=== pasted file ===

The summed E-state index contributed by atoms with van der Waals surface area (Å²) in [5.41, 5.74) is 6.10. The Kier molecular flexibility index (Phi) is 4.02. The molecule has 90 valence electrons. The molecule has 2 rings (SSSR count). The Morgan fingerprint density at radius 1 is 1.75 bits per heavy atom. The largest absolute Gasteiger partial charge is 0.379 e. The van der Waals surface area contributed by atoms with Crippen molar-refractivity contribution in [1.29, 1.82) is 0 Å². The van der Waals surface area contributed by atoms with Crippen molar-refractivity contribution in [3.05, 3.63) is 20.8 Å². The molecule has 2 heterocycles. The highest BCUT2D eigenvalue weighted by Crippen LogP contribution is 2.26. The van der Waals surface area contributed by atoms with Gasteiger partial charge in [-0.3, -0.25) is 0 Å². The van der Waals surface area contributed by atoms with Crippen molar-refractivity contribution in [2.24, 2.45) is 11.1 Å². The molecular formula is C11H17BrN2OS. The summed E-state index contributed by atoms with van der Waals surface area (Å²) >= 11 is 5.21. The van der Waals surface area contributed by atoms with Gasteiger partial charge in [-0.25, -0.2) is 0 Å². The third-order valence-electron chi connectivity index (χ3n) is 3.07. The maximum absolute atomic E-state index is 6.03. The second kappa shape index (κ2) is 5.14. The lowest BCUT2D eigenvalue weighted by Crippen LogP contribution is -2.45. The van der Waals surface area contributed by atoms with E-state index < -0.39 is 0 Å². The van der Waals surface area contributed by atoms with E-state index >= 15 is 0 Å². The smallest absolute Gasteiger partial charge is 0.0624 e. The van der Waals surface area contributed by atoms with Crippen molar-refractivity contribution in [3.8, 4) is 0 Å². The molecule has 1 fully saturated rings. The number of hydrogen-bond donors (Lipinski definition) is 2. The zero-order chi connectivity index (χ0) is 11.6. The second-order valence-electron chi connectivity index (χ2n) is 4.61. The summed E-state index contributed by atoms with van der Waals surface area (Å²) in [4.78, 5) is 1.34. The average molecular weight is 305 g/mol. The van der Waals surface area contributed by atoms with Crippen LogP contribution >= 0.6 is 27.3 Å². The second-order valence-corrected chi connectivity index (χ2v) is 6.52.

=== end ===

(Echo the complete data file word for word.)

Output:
The summed E-state index contributed by atoms with van der Waals surface area (Å²) in [5.41, 5.74) is 6.10. The Kier molecular flexibility index (Phi) is 4.02. The molecule has 90 valence electrons. The molecule has 2 rings (SSSR count). The Morgan fingerprint density at radius 1 is 1.75 bits per heavy atom. The largest absolute Gasteiger partial charge is 0.379 e. The van der Waals surface area contributed by atoms with Crippen molar-refractivity contribution in [1.29, 1.82) is 0 Å². The van der Waals surface area contributed by atoms with Crippen molar-refractivity contribution in [3.05, 3.63) is 20.8 Å². The molecule has 2 heterocycles. The highest BCUT2D eigenvalue weighted by Crippen LogP contribution is 2.26. The van der Waals surface area contributed by atoms with Gasteiger partial charge in [-0.3, -0.25) is 0 Å². The van der Waals surface area contributed by atoms with Crippen molar-refractivity contribution in [2.24, 2.45) is 11.1 Å². The molecular formula is C11H17BrN2OS. The summed E-state index contributed by atoms with van der Waals surface area (Å²) >= 11 is 5.21. The van der Waals surface area contributed by atoms with Gasteiger partial charge in [-0.25, -0.2) is 0 Å². The third-order valence-electron chi connectivity index (χ3n) is 3.07. The maximum absolute atomic E-state index is 6.03. The second kappa shape index (κ2) is 5.14. The lowest BCUT2D eigenvalue weighted by Crippen LogP contribution is -2.45. The van der Waals surface area contributed by atoms with E-state index < -0.39 is 0 Å². The van der Waals surface area contributed by atoms with E-state index >= 15 is 0 Å². The smallest absolute Gasteiger partial charge is 0.0624 e. The van der Waals surface area contributed by atoms with Crippen molar-refractivity contribution in [3.8, 4) is 0 Å². The molecule has 1 fully saturated rings. The number of hydrogen-bond donors (Lipinski definition) is 2. The zero-order chi connectivity index (χ0) is 11.6. The second-order valence-electron chi connectivity index (χ2n) is 4.61. The summed E-state index contributed by atoms with van der Waals surface area (Å²) in [4.78, 5) is 1.34. The average molecular weight is 305 g/mol. The van der Waals surface area contributed by atoms with Crippen LogP contribution >= 0.6 is 27.3 Å². The second-order valence-corrected chi connectivity index (χ2v) is 6.52.